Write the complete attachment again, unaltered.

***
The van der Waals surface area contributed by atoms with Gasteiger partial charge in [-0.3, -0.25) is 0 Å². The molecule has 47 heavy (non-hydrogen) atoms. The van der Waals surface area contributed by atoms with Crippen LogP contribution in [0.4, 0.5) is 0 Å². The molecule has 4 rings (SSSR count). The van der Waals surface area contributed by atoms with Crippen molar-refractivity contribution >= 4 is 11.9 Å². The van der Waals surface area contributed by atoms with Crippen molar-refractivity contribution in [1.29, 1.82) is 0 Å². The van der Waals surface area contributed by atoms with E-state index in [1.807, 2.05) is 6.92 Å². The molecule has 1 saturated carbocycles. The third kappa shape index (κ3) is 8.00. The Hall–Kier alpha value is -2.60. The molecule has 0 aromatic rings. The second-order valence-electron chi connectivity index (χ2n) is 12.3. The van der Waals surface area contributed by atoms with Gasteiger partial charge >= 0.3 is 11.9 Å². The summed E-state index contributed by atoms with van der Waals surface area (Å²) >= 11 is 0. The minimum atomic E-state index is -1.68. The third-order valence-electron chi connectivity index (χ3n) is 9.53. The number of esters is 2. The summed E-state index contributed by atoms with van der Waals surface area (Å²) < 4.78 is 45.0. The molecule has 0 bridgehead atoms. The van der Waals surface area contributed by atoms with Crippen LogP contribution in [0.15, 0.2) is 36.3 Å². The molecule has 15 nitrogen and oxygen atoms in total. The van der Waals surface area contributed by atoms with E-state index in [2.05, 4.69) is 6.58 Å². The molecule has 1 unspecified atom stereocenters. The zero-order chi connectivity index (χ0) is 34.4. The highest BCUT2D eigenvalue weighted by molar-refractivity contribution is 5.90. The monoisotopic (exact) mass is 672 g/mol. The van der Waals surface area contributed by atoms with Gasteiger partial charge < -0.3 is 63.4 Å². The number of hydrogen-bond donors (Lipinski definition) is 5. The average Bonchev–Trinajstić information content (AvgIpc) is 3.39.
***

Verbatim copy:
The van der Waals surface area contributed by atoms with Gasteiger partial charge in [-0.3, -0.25) is 0 Å². The molecule has 47 heavy (non-hydrogen) atoms. The van der Waals surface area contributed by atoms with Crippen LogP contribution in [0.4, 0.5) is 0 Å². The molecule has 4 rings (SSSR count). The van der Waals surface area contributed by atoms with Crippen molar-refractivity contribution >= 4 is 11.9 Å². The van der Waals surface area contributed by atoms with Crippen molar-refractivity contribution in [1.29, 1.82) is 0 Å². The van der Waals surface area contributed by atoms with E-state index in [1.807, 2.05) is 6.92 Å². The molecule has 1 saturated carbocycles. The third kappa shape index (κ3) is 8.00. The Hall–Kier alpha value is -2.60. The molecule has 0 aromatic rings. The second-order valence-electron chi connectivity index (χ2n) is 12.3. The van der Waals surface area contributed by atoms with Gasteiger partial charge >= 0.3 is 11.9 Å². The summed E-state index contributed by atoms with van der Waals surface area (Å²) >= 11 is 0. The minimum atomic E-state index is -1.68. The third-order valence-electron chi connectivity index (χ3n) is 9.53. The number of esters is 2. The summed E-state index contributed by atoms with van der Waals surface area (Å²) < 4.78 is 45.0. The molecule has 0 bridgehead atoms. The van der Waals surface area contributed by atoms with Crippen LogP contribution in [0.15, 0.2) is 36.3 Å². The molecule has 15 nitrogen and oxygen atoms in total. The van der Waals surface area contributed by atoms with E-state index in [2.05, 4.69) is 6.58 Å². The molecule has 1 unspecified atom stereocenters. The zero-order chi connectivity index (χ0) is 34.4. The highest BCUT2D eigenvalue weighted by molar-refractivity contribution is 5.90. The monoisotopic (exact) mass is 672 g/mol. The van der Waals surface area contributed by atoms with Gasteiger partial charge < -0.3 is 63.4 Å². The number of hydrogen-bond donors (Lipinski definition) is 5. The average Bonchev–Trinajstić information content (AvgIpc) is 3.39.